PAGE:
Architects are like anyone else: They're susceptible to the charms of the New Mexico landscape.And their projects here are challenging them to define context for, in many cases, art collectors who have chosen to build second homes in a landscape washed by light.
"I first went out there in 2000, and I'd never been to New Mexico; I didn't know anything about it. When you go there it's a revelation, because it's so dramatic and so elemental," says Mark DuBois, a principal in the New York City firm Ohlhausen DuBois Architects who has designed two houses in Santa Fe-one outside of town and another under the city's strict historic codes. One was built for art collectors, the other as a studio and house for an internationally known artist. "In New Mexico everything is so extreme and so severe, and so rich in such a subtle way," says DuBois, who notes from his office near the Bowery in Manhattan that he would like to do more in the state. "People take their landscape for granted-even if it's forests or oceans," says DuBois, who also has current projects under construction in Colorado, on the north shore of Long Island, and in California. "But when you're in Santa Fe you're acutely aware of the environment. So as an architect, that's like heaven, because it's that awareness of materials and textures and light and air. That's what I try to do every day, and the environment is giving it to you all the time." He is not alone among architects from outside of New Mexico who are designing houses for clients who live elsewhere and want to move in-if perhaps only parttime-with the landscape that seduced them. Nice work if you can get it.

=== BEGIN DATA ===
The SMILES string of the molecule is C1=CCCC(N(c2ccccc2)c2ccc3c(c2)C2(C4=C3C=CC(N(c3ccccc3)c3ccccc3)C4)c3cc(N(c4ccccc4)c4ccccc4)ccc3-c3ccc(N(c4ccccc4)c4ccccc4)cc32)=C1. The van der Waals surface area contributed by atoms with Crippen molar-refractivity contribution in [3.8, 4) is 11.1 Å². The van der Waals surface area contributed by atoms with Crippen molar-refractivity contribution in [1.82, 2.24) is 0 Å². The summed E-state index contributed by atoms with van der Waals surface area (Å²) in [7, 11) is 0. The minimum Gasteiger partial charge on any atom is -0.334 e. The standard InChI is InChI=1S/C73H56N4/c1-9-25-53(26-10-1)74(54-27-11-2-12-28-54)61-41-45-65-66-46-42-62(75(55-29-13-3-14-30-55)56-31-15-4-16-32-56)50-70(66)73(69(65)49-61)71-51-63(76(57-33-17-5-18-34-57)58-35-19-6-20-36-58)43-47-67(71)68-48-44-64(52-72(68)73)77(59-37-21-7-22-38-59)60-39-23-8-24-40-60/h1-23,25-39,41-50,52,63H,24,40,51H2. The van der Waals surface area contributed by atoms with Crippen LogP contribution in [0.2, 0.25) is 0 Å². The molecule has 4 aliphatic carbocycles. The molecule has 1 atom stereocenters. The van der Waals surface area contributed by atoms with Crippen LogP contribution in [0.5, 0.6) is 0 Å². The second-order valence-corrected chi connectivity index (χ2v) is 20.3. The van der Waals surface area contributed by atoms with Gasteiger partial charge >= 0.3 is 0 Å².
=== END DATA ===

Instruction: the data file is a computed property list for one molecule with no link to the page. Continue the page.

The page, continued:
Another is Ted Flato, of the very busy Lake/Flato firm in San Antonio, which has completed one house for an art collector and has another under construction. Each of Lake/Flato's projects was designed for a client from Texas. "For both of our clients, part of what they loved about the desert was the fact that it was a wide-open, pristine, light-filled environment. The sense of minimalism, but also shelter and texture, were important aspects to them," says partner Flato. Ohlhausen DuBois has eight employees. Lake/Flato has 70 and is growing. Yet both firms emphasize a harmony with the landscape in their work. Both state their commitment to designing modern buildings that are intended to be more than mere rectilinear extrusions in a place that has been defined by its history. Both are trying to introduce or adapt new materials that won't clash with their surroundings or disappear into a constant fabric-neither McMansions nor stucco clones. It's a challenge. Neither firm has had the textbook fight with Santa Fe clients that ends in abandoned projects or lawsuit horror stories. "I think architecture really succeeds when it is an expression of its setting, and I do really believe in the regionalism thing, that architecture is about its place," observes DuBois, who grew up in Toronto and studied architecture atYale and Harvard. ( Trend published his Santa Fe house for Austin-based art collectors Michael and Jeanne Klein as the cover story in Summer 2006.) "I love the fact that when you go hiking in Santa Fe, it's about these dramatic views and also these tiny plants that are barely hanging on in this harsh environment. The combination of these art collectors and this really extraordinary environment was also the combination of the light and the landscape," he recalls. "Doing a house that was about art was like a perfect storm for me: the textures, the subtle colors. On top of that, [making the house work for art] was all about perception and mindset."